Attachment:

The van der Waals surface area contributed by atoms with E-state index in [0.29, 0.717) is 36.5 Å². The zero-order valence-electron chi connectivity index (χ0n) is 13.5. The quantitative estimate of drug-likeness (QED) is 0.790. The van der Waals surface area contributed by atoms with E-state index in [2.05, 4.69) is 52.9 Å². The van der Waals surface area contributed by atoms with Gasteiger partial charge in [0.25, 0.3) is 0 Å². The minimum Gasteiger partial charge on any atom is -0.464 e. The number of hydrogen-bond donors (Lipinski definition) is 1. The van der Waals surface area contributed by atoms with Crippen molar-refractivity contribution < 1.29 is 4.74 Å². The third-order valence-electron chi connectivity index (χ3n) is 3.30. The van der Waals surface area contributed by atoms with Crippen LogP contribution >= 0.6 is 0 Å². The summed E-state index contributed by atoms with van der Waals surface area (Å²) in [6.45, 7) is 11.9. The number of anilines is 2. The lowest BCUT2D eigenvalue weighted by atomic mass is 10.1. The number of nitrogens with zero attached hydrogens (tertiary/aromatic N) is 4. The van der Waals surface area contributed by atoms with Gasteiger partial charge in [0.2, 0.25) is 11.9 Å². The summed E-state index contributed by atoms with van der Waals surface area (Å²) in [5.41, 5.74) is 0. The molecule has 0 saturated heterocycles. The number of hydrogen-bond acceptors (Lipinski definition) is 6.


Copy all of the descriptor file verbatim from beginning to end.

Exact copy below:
The van der Waals surface area contributed by atoms with E-state index in [0.29, 0.717) is 36.5 Å². The zero-order valence-electron chi connectivity index (χ0n) is 13.5. The quantitative estimate of drug-likeness (QED) is 0.790. The van der Waals surface area contributed by atoms with E-state index in [2.05, 4.69) is 52.9 Å². The van der Waals surface area contributed by atoms with Gasteiger partial charge in [0.25, 0.3) is 0 Å². The minimum Gasteiger partial charge on any atom is -0.464 e. The number of hydrogen-bond donors (Lipinski definition) is 1. The van der Waals surface area contributed by atoms with Crippen molar-refractivity contribution < 1.29 is 4.74 Å². The third-order valence-electron chi connectivity index (χ3n) is 3.30. The van der Waals surface area contributed by atoms with Crippen LogP contribution >= 0.6 is 0 Å². The summed E-state index contributed by atoms with van der Waals surface area (Å²) in [6.45, 7) is 11.9. The number of anilines is 2. The lowest BCUT2D eigenvalue weighted by atomic mass is 10.1. The number of nitrogens with zero attached hydrogens (tertiary/aromatic N) is 4. The van der Waals surface area contributed by atoms with Gasteiger partial charge in [0.2, 0.25) is 11.9 Å². The summed E-state index contributed by atoms with van der Waals surface area (Å²) in [5.41, 5.74) is 0. The molecule has 0 saturated heterocycles. The number of hydrogen-bond acceptors (Lipinski definition) is 6.